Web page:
ALBUM REVIEW: Garbage – Strange Little Birds

Here’s a piece I wrote for Vulture Hound a little while back. Find it on the site here: http://vulturehound.co.uk/2016/06/garbage-strange-little-birds/

Four years since their last record Not Your Kind Of People, alt-rock grungers Garbage are back with their sixth studio album, the emotion fuelled Strange Little Birds. Released under their own record label Stunvolume, singer Shirley Manson has aimed to keep things fresh, going with her gut and doing what she, and the band, please.

Strange Little Birds is the killer soundtrack to emotional acceptance, with Manson exposing her own emotions to the world. It’s done in a way that suggests it’s quite alright to admit feelings of weakness and not hide behind a façade of happiness. One song that encapsulates this concept is the track ‘Empty’. Need we go on? The name itself is extremely suggestive of the song’s themes but, of course, there’s a lot more to it than that. The lyrical content of frustration, falling behind and not being the best we can be, is accompanied by raging riffs and an anthemic energy, confirming that initial idea of what is to come and propelling it to new heights. ‘Empty’ captures perfectly Manson’s perception that there’s not enough darkness in today’s pop music; it’s all dancing and being foolish, with little grasp on reality. Strange Little Birds, however, is all about breaking the rules, showing that we don’t always have to hide behind a false smile, that it’s okay to express our feelings.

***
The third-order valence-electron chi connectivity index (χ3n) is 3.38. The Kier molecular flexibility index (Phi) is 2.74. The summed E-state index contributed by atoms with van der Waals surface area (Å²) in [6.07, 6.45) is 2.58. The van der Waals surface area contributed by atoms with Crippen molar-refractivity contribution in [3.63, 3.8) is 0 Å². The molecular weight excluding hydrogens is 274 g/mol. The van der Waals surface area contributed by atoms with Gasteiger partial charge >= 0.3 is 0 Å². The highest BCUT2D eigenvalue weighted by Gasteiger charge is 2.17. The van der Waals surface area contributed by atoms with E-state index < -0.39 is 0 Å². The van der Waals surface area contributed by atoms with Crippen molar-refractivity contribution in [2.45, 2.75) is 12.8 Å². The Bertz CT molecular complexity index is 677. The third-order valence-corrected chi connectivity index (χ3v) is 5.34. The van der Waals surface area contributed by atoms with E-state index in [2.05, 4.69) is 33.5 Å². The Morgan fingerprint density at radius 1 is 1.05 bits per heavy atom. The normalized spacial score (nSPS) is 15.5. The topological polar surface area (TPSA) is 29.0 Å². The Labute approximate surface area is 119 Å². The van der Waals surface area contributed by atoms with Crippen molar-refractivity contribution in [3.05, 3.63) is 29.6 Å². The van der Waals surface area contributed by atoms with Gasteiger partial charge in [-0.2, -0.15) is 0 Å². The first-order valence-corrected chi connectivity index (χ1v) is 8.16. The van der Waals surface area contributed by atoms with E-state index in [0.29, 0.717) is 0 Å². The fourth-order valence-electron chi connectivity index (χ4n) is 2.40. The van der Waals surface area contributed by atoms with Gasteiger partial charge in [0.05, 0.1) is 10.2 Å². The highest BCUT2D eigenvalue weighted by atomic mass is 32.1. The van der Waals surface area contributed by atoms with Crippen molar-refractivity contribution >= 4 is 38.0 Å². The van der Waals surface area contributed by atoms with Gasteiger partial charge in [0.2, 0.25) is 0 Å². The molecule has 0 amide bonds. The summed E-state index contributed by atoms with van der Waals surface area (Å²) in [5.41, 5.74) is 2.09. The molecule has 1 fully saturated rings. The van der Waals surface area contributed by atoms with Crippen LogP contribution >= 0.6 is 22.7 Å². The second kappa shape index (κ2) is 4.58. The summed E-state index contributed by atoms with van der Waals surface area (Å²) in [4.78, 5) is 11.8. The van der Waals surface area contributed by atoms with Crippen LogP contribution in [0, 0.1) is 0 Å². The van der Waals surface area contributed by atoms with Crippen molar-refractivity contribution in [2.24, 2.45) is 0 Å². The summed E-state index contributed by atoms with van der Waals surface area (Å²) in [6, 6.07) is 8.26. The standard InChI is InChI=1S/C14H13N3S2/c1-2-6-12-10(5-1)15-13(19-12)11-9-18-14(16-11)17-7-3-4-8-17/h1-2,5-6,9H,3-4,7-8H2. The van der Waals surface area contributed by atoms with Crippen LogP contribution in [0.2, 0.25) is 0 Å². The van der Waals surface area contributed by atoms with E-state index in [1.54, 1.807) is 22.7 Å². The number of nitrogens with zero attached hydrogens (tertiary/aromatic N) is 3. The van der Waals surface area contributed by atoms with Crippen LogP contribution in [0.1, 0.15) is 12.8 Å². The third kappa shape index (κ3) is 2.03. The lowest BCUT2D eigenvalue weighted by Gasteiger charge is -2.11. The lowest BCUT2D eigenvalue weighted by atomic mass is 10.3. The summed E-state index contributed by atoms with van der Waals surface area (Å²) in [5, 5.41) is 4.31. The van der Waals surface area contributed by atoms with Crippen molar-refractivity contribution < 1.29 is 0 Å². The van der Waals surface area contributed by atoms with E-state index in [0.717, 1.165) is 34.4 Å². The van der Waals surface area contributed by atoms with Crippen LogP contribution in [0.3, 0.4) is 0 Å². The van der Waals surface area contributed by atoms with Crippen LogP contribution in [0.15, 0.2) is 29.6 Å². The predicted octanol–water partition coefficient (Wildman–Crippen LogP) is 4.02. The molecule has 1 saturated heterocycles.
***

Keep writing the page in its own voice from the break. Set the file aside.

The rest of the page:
Elements of heartbreak, or at least fragile moments of romance, stream through the entire album. From the cries of “Sometimes I believe that I might die // If I lost you” in ‘If I Lost You’ to the “I’m magnetised by you” in ‘Magnetised’, there are hints towards those people on whom we rely to keep us going. The straightforward lyrical form offers a true, relatable feeling by getting straight to the point of the emotion, instead of over playing it with overzealous metaphors. Sometimes it just takes a blunt statement to make you think – “actually this is entirely normal, my feelings don’t make me a terrible person”.

Imagery is not always to do with the symbolism of a song, sometimes just the general theme is enough to put a picture in your head and Garbage hit the nail on the head with this album. Strange Little Birds is effortlessly poetic, creativity in its rawest form.

4/5

Strange Little Birds is out now via Stunvolume.

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